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Tornado Pratt.

Once the reader gets past our hero's logorrhea (deliberate, one assumes, on the author's part in order to create a nonstop deathbed monologue to rival any other in recent memory; Robert Browning's Bishop, ordering his tomb from his deathbed, gives us a postcard to eternity by comparison), his character unfolds not in any logical or chronological order, but rather as a dialectic diatribe, the fits and starts of a septuagenarian trying to make peace with the Universe or the Oversoul, or the President of the Immortals, or even the God of his Baptist forebears back in Kansas where he got his name: on the day he was born a tornado ripped off the roof of the local church. Tornado, figuratively picking lint" from the bedclothes, gives us one long, yet-to-be-edited collection of facts and fantasies directed to Horace, if that's his name, who may or may not be his son, and who is directed to publish them in "a magnificent biography which [will be] one of the most magnificent studies ever made of an old-style American capitaloon." Pratt, in a kind of Pratt's Last Tape, wanders over the landscape of his life as well as much of the globe itself. He is, in his own words, a phenomenon: "Goddamn it, I could have been in Rome or fucking Siam, or anywhere and anywhere I went they'd have clustered round beaming and saluting, because - goddamn it, I'm Tornado Pratt! Do you hear me? I'm the selfmade fucking eighth wonder of the world." Why does he say this, in his own not-so-quiet way? Probably because for 223 pages he dumps on us the combined exploits of Howard Hughes, William R. Hearst, Falstaff, Henderson the Rain King, Saint Augustine, Rambo, Cecil Rhodes, Don Juan, and a number of other larger-than-life characters from both history and fiction. Examples of his great accomplishments: financial genius, lover of dozens of women, military hero (a marine in both wars, a colonel with five machine-gun bullets in his guts, and holder of the Congressional Medal of Honor, he refused to be made a general so as not to have to leave his men in the field!), novelist, etc. However, there is an obvious caveat for the reader to consider in this witty and verbose tour de force, which satirizes so many serious biographies and especially autobiographies: Pratt, as he prattles on, doesn't know where he is and isn't always sure of his facts (Manila? Acapulco? a hospital bed? "Horace am I stretched out on the floor?"). "That wasn't how I met Austin Turner. Then how did I meet him? What the hell does it matter? If I say that's how I met him, then that's how it was. Who can contradict me? ... It's just words." Certainly not this reader! So much for all autobiographies! [Jack Byrne]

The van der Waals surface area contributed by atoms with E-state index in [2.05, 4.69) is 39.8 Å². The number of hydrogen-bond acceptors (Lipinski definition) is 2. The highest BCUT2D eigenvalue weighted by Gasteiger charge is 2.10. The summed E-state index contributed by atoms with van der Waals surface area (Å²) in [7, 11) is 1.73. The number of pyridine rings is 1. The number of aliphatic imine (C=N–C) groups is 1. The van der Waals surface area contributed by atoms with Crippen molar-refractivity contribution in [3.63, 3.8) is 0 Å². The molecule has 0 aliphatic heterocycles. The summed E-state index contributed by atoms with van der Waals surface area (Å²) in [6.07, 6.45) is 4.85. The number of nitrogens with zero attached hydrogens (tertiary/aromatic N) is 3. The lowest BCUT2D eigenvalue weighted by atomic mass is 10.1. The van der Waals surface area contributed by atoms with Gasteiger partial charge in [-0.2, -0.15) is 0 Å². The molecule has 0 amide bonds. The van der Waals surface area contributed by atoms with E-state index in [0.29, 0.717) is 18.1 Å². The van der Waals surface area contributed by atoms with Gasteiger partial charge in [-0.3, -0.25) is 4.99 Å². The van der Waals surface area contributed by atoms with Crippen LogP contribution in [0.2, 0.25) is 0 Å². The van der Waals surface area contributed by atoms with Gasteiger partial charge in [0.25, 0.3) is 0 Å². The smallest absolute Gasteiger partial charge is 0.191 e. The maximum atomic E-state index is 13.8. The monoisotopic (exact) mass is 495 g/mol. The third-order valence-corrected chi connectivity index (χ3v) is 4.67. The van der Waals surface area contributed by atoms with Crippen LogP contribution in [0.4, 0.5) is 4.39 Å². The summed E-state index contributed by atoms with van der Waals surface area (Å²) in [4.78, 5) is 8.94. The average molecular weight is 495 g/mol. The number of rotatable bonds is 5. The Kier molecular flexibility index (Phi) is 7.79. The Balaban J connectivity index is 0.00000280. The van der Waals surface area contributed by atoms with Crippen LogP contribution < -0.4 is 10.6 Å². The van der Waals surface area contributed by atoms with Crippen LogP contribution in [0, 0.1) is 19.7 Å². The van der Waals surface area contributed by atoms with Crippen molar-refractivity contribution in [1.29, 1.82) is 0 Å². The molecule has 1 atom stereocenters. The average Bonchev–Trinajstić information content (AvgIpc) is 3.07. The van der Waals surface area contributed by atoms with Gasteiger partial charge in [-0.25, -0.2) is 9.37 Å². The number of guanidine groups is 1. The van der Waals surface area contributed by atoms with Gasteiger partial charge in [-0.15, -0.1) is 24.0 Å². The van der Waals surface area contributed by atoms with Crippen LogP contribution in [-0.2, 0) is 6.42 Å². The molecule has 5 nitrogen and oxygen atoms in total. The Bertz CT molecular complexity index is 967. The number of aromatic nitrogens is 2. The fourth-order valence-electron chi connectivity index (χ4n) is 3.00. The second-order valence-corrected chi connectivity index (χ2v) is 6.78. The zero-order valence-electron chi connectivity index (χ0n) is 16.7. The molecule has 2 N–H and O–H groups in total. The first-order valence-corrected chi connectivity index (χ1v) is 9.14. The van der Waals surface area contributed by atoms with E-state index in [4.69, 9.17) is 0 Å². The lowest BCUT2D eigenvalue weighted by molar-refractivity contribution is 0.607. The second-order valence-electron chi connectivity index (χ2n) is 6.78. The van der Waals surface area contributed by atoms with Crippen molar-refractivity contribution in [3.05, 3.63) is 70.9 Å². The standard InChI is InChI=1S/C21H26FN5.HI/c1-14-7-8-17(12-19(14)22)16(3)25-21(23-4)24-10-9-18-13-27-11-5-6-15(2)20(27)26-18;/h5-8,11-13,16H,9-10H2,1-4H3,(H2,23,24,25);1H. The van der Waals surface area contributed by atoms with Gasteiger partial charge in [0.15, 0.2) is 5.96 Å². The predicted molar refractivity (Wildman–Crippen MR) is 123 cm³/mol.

COPYRIGHT 1993 Review of Contemporary Fiction
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Copyright 1993 Gale, Cengage Learning. All rights reserved.

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Author:Byrne, Jack
Publication:The Review of Contemporary Fiction
Article Type:Book Review
Date:Jun 22, 1993
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